Review Summary: ship us home please, after three albums we've had enough of this warzone
For a supergroup featuring members of both Rancid and Blink-182, it has always surprised me that Transplants never garnered a great deal of attention. The punk-meets-rap style is a little lacking in substance but could most definitely be sold to latter-generation punk fans hoping for another round of rebellion like the early days of the genre. Still, the band remain shrouded by relative obscurity, maybe only really visible to those who follow the member’s other projects. Making an educated guess as to the reason isn’t exactly difficult though. In fact, it’s much too easy; the band are forgettable. Really, really forgettable. Transplant’s first two full-length releases, their self titled album and the later Haunted Cities
were self-styled exercises in mediocrity; crass and underwritten in equal measure, despite the individual talents of the members. Many supporters of the band may argue that as a punk band (in sound, if not ideology), Transplants are staying true to their name by producing simplistic rock tracks. This argument could perhaps hold water, if there was any sort of admirable ethic at the heart of their music. As it stands, there isn’t. The music feels lazy and is riddled with lyrical clichés, some of which are ridiculously obvious. After eight years of heavenly peace, Transplants have returned and stepped up their game, if only slightly.
In a Warzone
marks Transplant’s shortest musical output to date, with only three songs crossing the three minute mark. This serves to streamline the album somewhat, each song feeling pleasantly sporadic. Unfortunately, this also serves to make the album seem more inconsequential, with tracks ending before they’ve had chance to make any real impact. All ideas float very much on the surface of the music, with little attention being paid to lyrical depth or musical endeavor. Even the title track, with its surprisingly catchy chorus, struggles to get off the ground, recycling the song’s structure and rewarding any expectations of innovation with bitter disappointment. The good news, though, is that the music actually possesses a modicum of superficial appeal this time, with chunky riffs, low booming bass, and some rather enjoyable segments to the music. This improves on the formula by actually expanding musical ideas rather than just wallowing in them; as such, the hip-hop aspects of previous albums have been noticeably toned down, remaining only in some of the lyrical patterns. Even these are not without their punk stylistics, however, with vocal duties noticeably mimicking punk structure (particularly on 'Come Around'), but these instances feel like sluggish relay rather than rebellious tribute, and as such, they fail to make any real connection with the listener.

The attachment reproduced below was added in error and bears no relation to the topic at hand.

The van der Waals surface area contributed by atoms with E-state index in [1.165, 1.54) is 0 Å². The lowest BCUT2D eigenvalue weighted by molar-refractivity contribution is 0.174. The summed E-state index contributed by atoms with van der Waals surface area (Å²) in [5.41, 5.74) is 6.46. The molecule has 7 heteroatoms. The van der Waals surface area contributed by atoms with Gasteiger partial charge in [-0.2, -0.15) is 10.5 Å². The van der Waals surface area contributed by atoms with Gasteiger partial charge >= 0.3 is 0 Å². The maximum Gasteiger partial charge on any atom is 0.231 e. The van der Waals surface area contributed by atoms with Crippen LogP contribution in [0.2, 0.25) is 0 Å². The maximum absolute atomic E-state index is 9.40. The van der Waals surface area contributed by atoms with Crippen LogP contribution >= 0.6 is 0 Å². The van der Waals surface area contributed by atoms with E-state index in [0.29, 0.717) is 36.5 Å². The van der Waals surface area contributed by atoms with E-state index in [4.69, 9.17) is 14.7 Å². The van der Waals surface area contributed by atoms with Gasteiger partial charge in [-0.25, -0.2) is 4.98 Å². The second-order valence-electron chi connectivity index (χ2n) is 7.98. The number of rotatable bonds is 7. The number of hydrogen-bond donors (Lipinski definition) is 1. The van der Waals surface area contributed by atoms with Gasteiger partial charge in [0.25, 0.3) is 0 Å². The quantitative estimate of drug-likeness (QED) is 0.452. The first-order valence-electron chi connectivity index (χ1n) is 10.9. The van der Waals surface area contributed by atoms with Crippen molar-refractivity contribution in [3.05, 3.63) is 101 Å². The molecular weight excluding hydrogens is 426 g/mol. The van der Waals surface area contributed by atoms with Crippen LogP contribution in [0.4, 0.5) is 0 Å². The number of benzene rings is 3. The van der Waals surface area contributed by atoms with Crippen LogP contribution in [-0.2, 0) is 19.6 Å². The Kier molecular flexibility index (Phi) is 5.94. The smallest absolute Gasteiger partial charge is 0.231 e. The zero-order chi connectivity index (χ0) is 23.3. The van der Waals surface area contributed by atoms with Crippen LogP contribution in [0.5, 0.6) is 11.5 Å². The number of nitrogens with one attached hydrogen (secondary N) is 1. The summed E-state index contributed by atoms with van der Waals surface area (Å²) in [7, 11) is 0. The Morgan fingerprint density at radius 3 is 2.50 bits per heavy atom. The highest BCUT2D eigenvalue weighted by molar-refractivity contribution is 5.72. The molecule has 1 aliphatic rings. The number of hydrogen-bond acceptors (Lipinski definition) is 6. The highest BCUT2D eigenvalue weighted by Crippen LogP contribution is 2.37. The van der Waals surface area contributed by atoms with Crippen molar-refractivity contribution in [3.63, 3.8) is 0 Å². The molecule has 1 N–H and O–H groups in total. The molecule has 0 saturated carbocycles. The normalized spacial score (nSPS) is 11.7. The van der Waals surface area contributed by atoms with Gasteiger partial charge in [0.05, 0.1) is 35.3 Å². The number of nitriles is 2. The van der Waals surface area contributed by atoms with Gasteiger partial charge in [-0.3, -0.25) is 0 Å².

One of the most bizarre things about Transplants is the fact that the individual aspects of the music work, and work well. Travis Barker’s input features all the electricity of his invigorating style and Tim Armstrong’s vocals and guitar work are proficient enough to carry the melodies, such as they are. When these elements are merged, though, they seem to violently clash, and the resulting shockwave is far more subdued than it ought be. On 'All Over Again' for example, the aggression that the band have attempted to pump into the track seems to stand its ground and feebly swing its arms rather than charge full-pelt into the horizon. This non-committal essence is furthered by the more hip-hop driven tracks, such as 'It’s A Problem' and 'Something’s Different,' which really highlight the slapdash structure of the release as a flimsily-assembled whole, allowing underwhelming slower tracks to sit shoulder to shoulder with even more underwhelming faster tracks. Lyrically, the record is charmless and completely without wit, peddling from one instance of obscenity-strewn nonsense to another with seemingly minimal effort involved in bridging the gap. It’s a little refreshing to see traditional punk song structures of verse-chorus-verse-chorus again but this also serves to encapsulate the lack of invention on display here, and as a result, the effect is dry and uninspired. Dull repetition pervades the tracklist and even instrumental segues are remarkably void of interest, usually boiling down to an apathetic drum beat or vapid bassline, seen throughout the album but worryingly so on 'Gravestones And Burial Plots.' It is frankly baffling that, as an outfit, Transplants have progressed this little since their first release in 2002.
To craft an album so devoid of artistic harmony is one thing, but to release it and parade it around as if it was the intended result (because they have done this for three albums now) is ridiculous. As much as the band attempt to engineer this sound, nothing is really going to improve because they don’t seem to build on any of their established motifs. They’ve seemingly retired a lot of the processed beats and looping piano soundbites, but at least they added some variety to the sound. Without them, the sound is more focused, possibly, but even more devoid of innovation than before. In shortening the songs and adding a more infectious vibe to a lot of the songs, Transplants can chalk up a very marginal improvement, but considering it has been eight years between releases for this band (regardless of hiatus), surely they could have come up with something better than this? Between the clip of Winston Churchill’s famous relay of the war with Germany (seriously), the brash coarseness of the lyrics/ music, and the way the release fluctuates uneasily between understated hip-hop beta and punk idealism, In a Warzone
is a boring mess that could easily, with a little more writing time, have been something far more. Stick to what you’re good at, gents.